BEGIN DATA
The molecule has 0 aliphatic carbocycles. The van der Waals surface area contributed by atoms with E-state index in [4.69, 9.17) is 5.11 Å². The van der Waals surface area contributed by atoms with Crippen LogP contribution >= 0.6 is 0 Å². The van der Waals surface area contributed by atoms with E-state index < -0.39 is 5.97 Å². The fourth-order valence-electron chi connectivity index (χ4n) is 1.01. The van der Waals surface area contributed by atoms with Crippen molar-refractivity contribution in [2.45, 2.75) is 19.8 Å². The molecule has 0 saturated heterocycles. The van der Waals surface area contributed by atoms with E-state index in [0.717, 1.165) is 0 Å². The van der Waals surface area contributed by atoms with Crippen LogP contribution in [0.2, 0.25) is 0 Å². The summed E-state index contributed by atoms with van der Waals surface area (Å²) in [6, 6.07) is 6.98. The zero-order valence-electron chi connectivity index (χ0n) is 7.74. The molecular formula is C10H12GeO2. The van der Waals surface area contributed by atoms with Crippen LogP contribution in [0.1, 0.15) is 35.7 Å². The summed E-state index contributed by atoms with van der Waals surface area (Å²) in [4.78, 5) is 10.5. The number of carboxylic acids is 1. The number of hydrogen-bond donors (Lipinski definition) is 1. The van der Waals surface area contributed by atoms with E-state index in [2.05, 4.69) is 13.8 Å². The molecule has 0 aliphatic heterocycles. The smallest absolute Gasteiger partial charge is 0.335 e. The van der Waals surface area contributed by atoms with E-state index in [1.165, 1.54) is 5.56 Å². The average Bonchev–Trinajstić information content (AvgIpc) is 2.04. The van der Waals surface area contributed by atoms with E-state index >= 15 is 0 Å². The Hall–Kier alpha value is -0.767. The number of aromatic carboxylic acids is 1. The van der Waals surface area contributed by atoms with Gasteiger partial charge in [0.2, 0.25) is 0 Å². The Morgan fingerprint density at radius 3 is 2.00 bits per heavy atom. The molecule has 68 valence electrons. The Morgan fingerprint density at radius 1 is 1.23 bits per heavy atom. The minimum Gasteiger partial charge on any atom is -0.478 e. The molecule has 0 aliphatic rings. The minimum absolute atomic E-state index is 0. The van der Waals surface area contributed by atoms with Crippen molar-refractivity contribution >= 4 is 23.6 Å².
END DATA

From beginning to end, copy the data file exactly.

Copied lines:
The molecule has 0 aliphatic carbocycles. The van der Waals surface area contributed by atoms with E-state index in [4.69, 9.17) is 5.11 Å². The van der Waals surface area contributed by atoms with Crippen LogP contribution >= 0.6 is 0 Å². The van der Waals surface area contributed by atoms with E-state index < -0.39 is 5.97 Å². The fourth-order valence-electron chi connectivity index (χ4n) is 1.01. The van der Waals surface area contributed by atoms with Crippen molar-refractivity contribution in [2.45, 2.75) is 19.8 Å². The molecule has 0 saturated heterocycles. The van der Waals surface area contributed by atoms with E-state index in [0.717, 1.165) is 0 Å². The van der Waals surface area contributed by atoms with Crippen LogP contribution in [0.2, 0.25) is 0 Å². The summed E-state index contributed by atoms with van der Waals surface area (Å²) in [6, 6.07) is 6.98. The zero-order valence-electron chi connectivity index (χ0n) is 7.74. The molecular formula is C10H12GeO2. The van der Waals surface area contributed by atoms with Crippen LogP contribution in [0.1, 0.15) is 35.7 Å². The summed E-state index contributed by atoms with van der Waals surface area (Å²) in [4.78, 5) is 10.5. The number of carboxylic acids is 1. The number of hydrogen-bond donors (Lipinski definition) is 1. The van der Waals surface area contributed by atoms with E-state index in [2.05, 4.69) is 13.8 Å². The molecule has 0 aliphatic heterocycles. The smallest absolute Gasteiger partial charge is 0.335 e. The van der Waals surface area contributed by atoms with E-state index in [1.165, 1.54) is 5.56 Å². The average Bonchev–Trinajstić information content (AvgIpc) is 2.04. The van der Waals surface area contributed by atoms with E-state index >= 15 is 0 Å². The Hall–Kier alpha value is -0.767. The number of aromatic carboxylic acids is 1. The van der Waals surface area contributed by atoms with Gasteiger partial charge in [0.2, 0.25) is 0 Å². The Morgan fingerprint density at radius 3 is 2.00 bits per heavy atom. The molecule has 68 valence electrons. The Morgan fingerprint density at radius 1 is 1.23 bits per heavy atom. The minimum Gasteiger partial charge on any atom is -0.478 e. The molecule has 0 aliphatic rings. The minimum absolute atomic E-state index is 0. The van der Waals surface area contributed by atoms with Crippen molar-refractivity contribution >= 4 is 23.6 Å².